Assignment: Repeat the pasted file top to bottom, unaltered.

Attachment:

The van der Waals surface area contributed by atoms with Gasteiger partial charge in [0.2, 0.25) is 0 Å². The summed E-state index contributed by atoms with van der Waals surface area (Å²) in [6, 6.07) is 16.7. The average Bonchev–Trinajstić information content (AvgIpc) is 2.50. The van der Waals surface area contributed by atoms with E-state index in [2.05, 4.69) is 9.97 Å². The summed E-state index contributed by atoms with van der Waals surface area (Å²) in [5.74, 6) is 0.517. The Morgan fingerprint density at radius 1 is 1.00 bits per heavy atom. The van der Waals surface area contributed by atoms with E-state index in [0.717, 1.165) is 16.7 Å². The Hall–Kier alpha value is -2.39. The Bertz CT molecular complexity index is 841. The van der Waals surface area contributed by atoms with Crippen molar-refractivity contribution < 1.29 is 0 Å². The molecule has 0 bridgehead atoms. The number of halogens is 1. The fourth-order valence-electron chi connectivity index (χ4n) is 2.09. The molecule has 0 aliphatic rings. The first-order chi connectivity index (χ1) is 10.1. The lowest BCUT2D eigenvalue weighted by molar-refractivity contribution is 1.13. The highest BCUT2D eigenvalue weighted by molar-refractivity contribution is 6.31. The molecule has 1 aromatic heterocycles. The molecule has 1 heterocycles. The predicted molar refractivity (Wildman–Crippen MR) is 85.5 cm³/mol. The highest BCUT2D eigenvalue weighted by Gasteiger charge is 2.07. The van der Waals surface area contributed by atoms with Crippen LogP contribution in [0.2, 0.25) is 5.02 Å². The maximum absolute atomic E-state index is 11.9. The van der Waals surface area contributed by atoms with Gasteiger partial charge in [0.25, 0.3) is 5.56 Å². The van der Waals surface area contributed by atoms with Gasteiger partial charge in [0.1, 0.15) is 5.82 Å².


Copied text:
The van der Waals surface area contributed by atoms with Gasteiger partial charge in [0.2, 0.25) is 0 Å². The summed E-state index contributed by atoms with van der Waals surface area (Å²) in [6, 6.07) is 16.7. The average Bonchev–Trinajstić information content (AvgIpc) is 2.50. The van der Waals surface area contributed by atoms with E-state index in [2.05, 4.69) is 9.97 Å². The summed E-state index contributed by atoms with van der Waals surface area (Å²) in [5.74, 6) is 0.517. The Morgan fingerprint density at radius 1 is 1.00 bits per heavy atom. The van der Waals surface area contributed by atoms with E-state index in [0.717, 1.165) is 16.7 Å². The Hall–Kier alpha value is -2.39. The Bertz CT molecular complexity index is 841. The van der Waals surface area contributed by atoms with Crippen molar-refractivity contribution < 1.29 is 0 Å². The molecule has 0 bridgehead atoms. The number of halogens is 1. The fourth-order valence-electron chi connectivity index (χ4n) is 2.09. The molecule has 0 aliphatic rings. The first-order chi connectivity index (χ1) is 10.1. The lowest BCUT2D eigenvalue weighted by molar-refractivity contribution is 1.13. The highest BCUT2D eigenvalue weighted by molar-refractivity contribution is 6.31. The molecule has 1 aromatic heterocycles. The molecule has 1 heterocycles. The predicted molar refractivity (Wildman–Crippen MR) is 85.5 cm³/mol. The highest BCUT2D eigenvalue weighted by Gasteiger charge is 2.07. The van der Waals surface area contributed by atoms with Crippen LogP contribution in [0.2, 0.25) is 5.02 Å². The maximum absolute atomic E-state index is 11.9. The van der Waals surface area contributed by atoms with Gasteiger partial charge in [0.25, 0.3) is 5.56 Å². The van der Waals surface area contributed by atoms with Gasteiger partial charge in [0.1, 0.15) is 5.82 Å².